Climate Change Policies sheds light on the foundations, design and effects of climate change policies. Written by leading international experts in the field, this book deals with the various economic effects from climate change policies introduced at national and international levels. It also expertly describes actual applications of climate change policies in the main emitting countries. This insightful study includes chapters on public policies and climate change impacts, adaptation, mitigation, effects on competitiveness, new technologies, distributional concerns, and the international dimension.
Browse by title
Global Challenges and Future Prospects
Edited by Emilio Cerdá Tena and Xavier Labandeira
In this path-breaking book, Anastássios Perdicoúlis progresses the conception and expression of the planning problem as an ‘extended mental model’. In doing so he concisely expresses the essential elements of strategic planning (conditions, objectives, action) in a visual form which both stimulates and clearly communicates reasoning. As a result, concerns, defined objectives, and corresponding actions are uniquely linked. He goes on to illustrate how the structural and functional organization of the target system extends naturally into the planning process, and how decision-making therefore becomes based on systems learning.
Efficiency, Sustainability and Equity in Ecosystem Management
Economics and Ecosystems demonstrates how the concepts of economic efficiency, sustainability and equity can be applied in ecosystem management. The book presents an overview of these three concepts, a framework for their analysis and modelling, and three case studies. Specific attention is given to how complex ecosystem dynamics, such as thresholds or irreversible responses, influence ecosystem management options. The case studies focus on ecosystem dynamics and ecosystem services supply in a forest ecosystem, a Dutch wetland, and a rangeland in the Western Sahel.
Reducing Carbon Emissions from Deforestation and Forest Degradation
Edited by Valentina Bosetti and Ruben Lubowski
Deforestation and forest degradation have long been recognized as environmental problems, with concerns over conservation of natural habitats and biological diversity capturing both scientific and public attention. More recently, the debate over tropical forest conservation has radically shifted to the approximately fifteen percent of global greenhouse gas emissions that are caused by deforestation and forest degradation, and to the potential synergies from integrating forest management with climate change policies.
Implementation, Challenges and Policy Implications
Edited by Jeff Bennett and Ekin Birol
Choice Experiments in Developing Countries is an invaluable one-stop presentation of the best-practice case studies implementing the choice experiment method in developing countries. It highlights the theoretical and practical issues that should be taken into consideration when applying this method in a developing country context.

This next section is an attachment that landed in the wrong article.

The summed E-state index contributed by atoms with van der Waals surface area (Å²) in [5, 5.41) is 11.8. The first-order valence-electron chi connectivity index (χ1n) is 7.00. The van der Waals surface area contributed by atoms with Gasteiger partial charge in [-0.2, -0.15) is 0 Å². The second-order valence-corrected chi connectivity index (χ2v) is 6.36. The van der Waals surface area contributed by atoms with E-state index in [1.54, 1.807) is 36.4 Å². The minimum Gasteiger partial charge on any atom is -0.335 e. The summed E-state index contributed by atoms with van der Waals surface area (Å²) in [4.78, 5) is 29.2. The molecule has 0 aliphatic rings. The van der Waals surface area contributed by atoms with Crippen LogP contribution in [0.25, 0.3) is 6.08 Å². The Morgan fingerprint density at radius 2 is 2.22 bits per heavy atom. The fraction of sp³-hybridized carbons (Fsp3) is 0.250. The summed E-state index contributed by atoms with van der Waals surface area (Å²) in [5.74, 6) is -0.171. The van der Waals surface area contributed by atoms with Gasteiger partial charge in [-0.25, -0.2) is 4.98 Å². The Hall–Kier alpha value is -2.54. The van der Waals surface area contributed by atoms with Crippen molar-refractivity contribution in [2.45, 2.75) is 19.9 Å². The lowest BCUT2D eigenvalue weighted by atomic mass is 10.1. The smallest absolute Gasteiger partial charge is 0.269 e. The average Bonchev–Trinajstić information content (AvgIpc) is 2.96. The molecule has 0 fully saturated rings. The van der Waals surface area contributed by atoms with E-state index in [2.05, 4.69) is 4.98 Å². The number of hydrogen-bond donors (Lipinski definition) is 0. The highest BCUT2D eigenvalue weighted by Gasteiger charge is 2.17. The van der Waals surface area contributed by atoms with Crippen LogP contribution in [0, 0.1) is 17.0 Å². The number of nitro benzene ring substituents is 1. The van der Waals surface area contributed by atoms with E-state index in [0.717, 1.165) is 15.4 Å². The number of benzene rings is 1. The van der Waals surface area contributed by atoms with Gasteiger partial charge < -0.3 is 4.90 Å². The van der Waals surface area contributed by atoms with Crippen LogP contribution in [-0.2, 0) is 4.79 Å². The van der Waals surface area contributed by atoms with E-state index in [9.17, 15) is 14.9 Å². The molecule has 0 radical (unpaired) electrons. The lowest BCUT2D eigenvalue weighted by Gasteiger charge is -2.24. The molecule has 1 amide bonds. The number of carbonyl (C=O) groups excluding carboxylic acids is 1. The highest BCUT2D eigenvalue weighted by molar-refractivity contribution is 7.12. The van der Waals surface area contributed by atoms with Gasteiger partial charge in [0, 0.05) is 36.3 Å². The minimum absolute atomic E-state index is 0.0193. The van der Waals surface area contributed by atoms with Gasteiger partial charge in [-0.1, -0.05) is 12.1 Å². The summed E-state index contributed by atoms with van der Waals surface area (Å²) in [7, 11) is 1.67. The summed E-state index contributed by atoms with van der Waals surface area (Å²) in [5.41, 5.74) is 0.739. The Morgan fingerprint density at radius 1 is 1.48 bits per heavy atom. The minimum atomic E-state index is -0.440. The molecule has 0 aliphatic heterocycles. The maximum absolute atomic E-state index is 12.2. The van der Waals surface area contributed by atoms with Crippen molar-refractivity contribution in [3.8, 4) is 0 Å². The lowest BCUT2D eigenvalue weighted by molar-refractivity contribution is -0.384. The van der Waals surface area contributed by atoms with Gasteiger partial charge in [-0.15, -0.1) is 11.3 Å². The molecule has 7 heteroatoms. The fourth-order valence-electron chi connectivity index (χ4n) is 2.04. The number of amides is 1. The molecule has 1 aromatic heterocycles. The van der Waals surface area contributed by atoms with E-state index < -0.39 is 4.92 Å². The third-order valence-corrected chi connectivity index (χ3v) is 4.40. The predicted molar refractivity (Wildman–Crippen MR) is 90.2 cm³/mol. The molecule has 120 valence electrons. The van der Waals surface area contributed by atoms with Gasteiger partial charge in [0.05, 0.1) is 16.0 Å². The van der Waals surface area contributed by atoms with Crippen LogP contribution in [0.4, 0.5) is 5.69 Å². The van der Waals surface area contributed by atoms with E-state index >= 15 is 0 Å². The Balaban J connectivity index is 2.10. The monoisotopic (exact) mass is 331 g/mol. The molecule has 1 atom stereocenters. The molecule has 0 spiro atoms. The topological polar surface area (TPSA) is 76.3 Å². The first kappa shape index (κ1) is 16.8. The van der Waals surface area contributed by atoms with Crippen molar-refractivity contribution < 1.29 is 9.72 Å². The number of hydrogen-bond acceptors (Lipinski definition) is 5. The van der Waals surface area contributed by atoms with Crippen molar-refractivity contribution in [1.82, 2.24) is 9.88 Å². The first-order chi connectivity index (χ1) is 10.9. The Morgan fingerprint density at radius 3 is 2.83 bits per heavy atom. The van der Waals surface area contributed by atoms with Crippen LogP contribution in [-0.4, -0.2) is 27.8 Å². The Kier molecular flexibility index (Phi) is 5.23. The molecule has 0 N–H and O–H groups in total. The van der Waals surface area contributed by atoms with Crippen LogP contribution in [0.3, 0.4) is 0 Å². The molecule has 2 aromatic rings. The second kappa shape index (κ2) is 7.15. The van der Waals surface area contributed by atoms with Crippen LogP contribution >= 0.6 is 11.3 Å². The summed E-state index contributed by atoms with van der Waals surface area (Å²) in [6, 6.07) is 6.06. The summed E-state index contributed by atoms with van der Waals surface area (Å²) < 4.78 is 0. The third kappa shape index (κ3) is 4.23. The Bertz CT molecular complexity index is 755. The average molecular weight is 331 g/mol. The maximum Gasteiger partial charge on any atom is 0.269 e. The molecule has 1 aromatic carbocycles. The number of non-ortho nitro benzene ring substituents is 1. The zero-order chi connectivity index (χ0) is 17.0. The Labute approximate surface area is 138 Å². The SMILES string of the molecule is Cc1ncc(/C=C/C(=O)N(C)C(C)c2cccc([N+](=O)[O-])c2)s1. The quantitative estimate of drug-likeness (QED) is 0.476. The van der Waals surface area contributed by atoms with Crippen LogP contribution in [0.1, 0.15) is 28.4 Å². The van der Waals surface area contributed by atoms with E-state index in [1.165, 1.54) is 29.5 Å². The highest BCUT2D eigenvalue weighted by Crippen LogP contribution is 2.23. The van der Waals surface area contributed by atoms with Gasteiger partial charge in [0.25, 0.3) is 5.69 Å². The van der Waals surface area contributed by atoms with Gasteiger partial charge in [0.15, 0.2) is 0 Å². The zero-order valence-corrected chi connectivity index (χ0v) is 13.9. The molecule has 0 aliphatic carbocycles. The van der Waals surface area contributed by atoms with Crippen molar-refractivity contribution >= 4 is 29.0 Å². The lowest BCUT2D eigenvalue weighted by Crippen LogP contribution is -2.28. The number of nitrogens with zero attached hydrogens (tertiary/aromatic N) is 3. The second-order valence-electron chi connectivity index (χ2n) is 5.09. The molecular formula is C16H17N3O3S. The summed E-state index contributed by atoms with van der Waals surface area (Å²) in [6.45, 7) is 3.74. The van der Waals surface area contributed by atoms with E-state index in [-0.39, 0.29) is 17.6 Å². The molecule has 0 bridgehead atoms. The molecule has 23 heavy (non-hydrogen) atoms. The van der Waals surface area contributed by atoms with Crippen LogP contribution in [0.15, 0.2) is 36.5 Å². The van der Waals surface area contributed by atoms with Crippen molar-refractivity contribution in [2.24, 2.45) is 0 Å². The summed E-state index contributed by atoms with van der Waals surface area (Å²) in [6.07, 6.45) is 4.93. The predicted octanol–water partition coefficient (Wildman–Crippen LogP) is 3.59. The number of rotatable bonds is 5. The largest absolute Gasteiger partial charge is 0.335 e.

A Comparative Analysis of Environmental Policy Integration
Edited by Alessandra Goria, Alessandra Sgobbi and Ingmar von Homeyer
The integration of environmental concerns into other policy areas is widely recognized as a key element to achieve sustainable development. It also represents a challenge for the environmental community, requiring not only a new approach to policy-making but also changes to existing policies and their implementation. This essential book presents a diverse set of perspectives and experiences on how to support sustainable development through the integration of environmental issues into various policy sectors.
Trade Liberalization, Rural Poverty and the Environment
Edited by Jonathan A. Cook, Owen Cylke, Donald F. Larson, John D. Nash and Pamela Stedman-Edwards
While some argue that trade liberalization has raised incomes and led to environmental protection in developing countries, others claim that it generates neither poverty reduction nor sustainability. The detailed case studies in this book demonstrate that neither interpretation is universally correct, given how much depends on specific policies and institutions that determine ‘on-the-ground’ outcomes. Drawing on research from six countries around the developing world, the book also presents the unique perspectives of researchers at both the world’s largest development organization (The World Bank) and the world’s largest conservation organization (World Wildlife Fund) on the debate over trade liberalization and its effects on poverty and the environment.
Shunsuke Managi and Shinji Kaneko
Over the past two decades, China has become an economic powerhouse. However, as the world’s largest producer of CO2 emissions, the scale and seriousness of China’s environmental problems are clearly evident. This pioneering book provides an economic analysis of the significant environmental and energy problems facing China in the 21st century.
Replacing the Polluter Pays Principle with the Cheapest Cost Avoider Principle
Dieter Schmidtchen, Christian Koboldt, Jenny Helstroffer, Birgit Will, Georg Haas and Stefan Witte
This book discusses a paradigm shift for dealing with the internalization of external costs in transport. Crucial to the analysis is the insight that the polluters are not the only cost drivers; both pollutees and the state can also contribute to reducing social costs. The authors show that applying the Cheapest Cost Avoider Principle (CCAP) instead of the Polluter Pays Principle (PPP) can lead to substantial welfare improvements.